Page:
Uptravi isn’t working for me. I’m frustrated and sad. After all those months (Mar-Oct) of pain and suffering in 2016 to get up to the highest dose I had maybe three good months (Nov-Jan) and then I started to go swiftly downhill again. My tests in Feb came back pretty bad, and my shortness of breath (SOB) is much worse lately. During those three good Uptravi months I turned my nighttime o2 down to 2 lpm and I barely needed oxygen in the daytime at all. Now I’ve had to turn my o2 up to 4 lpm and use it a lot in the daytime as well. Meanwhile I still have constant unpleasant painful side effects.
The only remaining (last resort) therapy for PAH is infused drugs, which means wearing an infusion pump 24 hours a day forever. This freaks me out and I’ve been avoiding it for 14 years by the lucky timing of a brand-new drug being made available just when I needed stronger therapy (Tyvaso, then Uptravi). But this time there’s nothing new available or coming in the near future.
I’ll be going on Remodulin (which spellcheck changes to “remodeling” every single time). http://remodulin.com/
My doc is pushing IV infusion but I’m insisting on subcutaneous (SQ) for a variety of reasons. Smaller pump, no hospital stay to get started, less risk of infection, no risk of blood clots and stroke, less danger in general. The drawback is several days of severe pain cause by the irritation of the medication where it enters the body under the skin. This, they say, lasts up to a week after you start a new infusion site, and you need to start a new infusion site every six weeks or so, generally. (This seems to vary wildly from patient to patient, as does the severity and duration of infusion site pain.)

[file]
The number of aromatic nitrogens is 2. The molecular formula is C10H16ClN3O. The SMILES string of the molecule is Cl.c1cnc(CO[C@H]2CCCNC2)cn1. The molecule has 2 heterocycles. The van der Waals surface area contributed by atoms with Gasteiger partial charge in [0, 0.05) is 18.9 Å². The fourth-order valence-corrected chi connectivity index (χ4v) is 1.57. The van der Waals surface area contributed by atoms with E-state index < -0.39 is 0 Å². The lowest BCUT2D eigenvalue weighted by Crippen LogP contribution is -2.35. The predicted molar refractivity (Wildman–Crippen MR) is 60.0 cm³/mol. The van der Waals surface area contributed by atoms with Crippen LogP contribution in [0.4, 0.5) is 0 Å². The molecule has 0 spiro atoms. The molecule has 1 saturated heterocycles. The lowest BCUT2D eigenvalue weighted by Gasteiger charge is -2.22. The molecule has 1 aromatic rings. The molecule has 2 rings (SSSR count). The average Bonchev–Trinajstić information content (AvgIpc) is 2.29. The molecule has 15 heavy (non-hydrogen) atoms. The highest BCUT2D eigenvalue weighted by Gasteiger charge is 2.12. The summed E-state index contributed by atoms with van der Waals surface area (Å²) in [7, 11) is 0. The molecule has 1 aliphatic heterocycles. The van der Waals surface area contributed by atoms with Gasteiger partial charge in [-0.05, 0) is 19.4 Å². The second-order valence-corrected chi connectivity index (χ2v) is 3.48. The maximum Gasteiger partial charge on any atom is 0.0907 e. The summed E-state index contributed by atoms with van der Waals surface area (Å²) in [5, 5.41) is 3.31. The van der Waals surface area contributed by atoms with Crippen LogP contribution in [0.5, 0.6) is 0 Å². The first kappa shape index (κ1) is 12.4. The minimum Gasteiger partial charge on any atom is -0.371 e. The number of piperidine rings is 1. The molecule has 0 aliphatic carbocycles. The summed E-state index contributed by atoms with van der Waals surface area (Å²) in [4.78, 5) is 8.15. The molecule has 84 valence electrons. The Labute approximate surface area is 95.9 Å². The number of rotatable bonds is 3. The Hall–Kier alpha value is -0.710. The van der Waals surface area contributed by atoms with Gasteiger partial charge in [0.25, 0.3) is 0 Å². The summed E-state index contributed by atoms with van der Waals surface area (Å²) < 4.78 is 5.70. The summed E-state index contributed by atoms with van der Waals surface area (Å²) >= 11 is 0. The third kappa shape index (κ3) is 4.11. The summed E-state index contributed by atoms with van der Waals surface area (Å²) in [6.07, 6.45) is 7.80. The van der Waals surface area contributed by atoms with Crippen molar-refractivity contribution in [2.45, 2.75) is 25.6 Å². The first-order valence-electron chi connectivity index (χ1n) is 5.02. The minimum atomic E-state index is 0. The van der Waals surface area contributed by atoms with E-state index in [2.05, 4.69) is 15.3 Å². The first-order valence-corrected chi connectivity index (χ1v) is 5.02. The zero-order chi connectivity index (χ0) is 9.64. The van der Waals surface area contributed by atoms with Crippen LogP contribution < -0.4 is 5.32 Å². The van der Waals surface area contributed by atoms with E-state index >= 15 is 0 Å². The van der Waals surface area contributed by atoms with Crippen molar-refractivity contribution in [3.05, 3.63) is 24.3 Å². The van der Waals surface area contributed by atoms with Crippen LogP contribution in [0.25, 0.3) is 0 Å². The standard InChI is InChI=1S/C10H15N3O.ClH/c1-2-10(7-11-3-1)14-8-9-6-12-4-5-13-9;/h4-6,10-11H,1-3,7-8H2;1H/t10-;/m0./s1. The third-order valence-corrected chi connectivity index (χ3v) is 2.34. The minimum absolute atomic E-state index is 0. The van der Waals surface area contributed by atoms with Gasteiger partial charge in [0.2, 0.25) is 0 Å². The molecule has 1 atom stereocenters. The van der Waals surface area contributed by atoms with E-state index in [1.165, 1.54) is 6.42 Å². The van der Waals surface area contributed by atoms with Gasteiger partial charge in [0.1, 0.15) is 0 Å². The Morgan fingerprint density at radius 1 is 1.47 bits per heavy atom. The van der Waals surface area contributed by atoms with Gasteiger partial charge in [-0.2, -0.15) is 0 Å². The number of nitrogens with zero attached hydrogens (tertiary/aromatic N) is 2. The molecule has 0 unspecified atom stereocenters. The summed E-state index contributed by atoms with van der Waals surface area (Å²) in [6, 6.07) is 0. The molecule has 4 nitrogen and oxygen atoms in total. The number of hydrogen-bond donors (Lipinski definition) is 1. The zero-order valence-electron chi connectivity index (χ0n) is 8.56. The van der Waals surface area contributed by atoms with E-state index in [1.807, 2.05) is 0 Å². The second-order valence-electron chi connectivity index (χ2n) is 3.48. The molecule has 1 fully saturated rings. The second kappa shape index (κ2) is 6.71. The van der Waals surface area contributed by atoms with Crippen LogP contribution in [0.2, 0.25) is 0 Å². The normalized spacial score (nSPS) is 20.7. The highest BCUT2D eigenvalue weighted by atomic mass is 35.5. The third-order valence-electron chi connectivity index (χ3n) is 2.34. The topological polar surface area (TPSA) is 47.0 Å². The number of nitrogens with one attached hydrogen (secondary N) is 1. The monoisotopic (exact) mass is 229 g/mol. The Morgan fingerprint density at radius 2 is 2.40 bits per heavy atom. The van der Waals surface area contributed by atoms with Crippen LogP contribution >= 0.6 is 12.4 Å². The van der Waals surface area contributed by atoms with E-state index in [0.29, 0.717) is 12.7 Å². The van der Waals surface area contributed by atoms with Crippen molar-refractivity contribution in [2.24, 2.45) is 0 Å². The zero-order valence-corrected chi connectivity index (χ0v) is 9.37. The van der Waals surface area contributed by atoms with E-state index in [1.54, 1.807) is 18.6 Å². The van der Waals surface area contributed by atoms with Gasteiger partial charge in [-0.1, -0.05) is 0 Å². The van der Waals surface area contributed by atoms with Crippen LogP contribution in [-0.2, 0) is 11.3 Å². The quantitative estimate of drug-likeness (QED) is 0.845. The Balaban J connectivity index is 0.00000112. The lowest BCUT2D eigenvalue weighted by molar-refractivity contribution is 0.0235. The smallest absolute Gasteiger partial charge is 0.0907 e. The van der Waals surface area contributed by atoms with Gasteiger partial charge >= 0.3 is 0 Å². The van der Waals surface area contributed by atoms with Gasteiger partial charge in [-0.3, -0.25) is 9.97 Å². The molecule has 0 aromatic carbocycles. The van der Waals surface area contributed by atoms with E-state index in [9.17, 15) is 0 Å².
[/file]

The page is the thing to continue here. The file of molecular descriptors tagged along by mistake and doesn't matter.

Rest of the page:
So this sucks.
I’m clinging to the very real possibility that Remodulin might make me feel and breathe better in spite of the pain and annoyance.
They made me go up to UCSF Medical Center to talk with a social worker for a couple of hours on Friday, and now we wait insurance to approve my new meds, and then they will try to talk me into an IV catheter again, and then I will insist on SQ infusion because I am a Difficult Patient, and then the specialty pharmacy will send a homecare nurse to train me how to deal with these new meds — pump and catheter and everything. Ugh. I wish they’d just give me an instruction manual.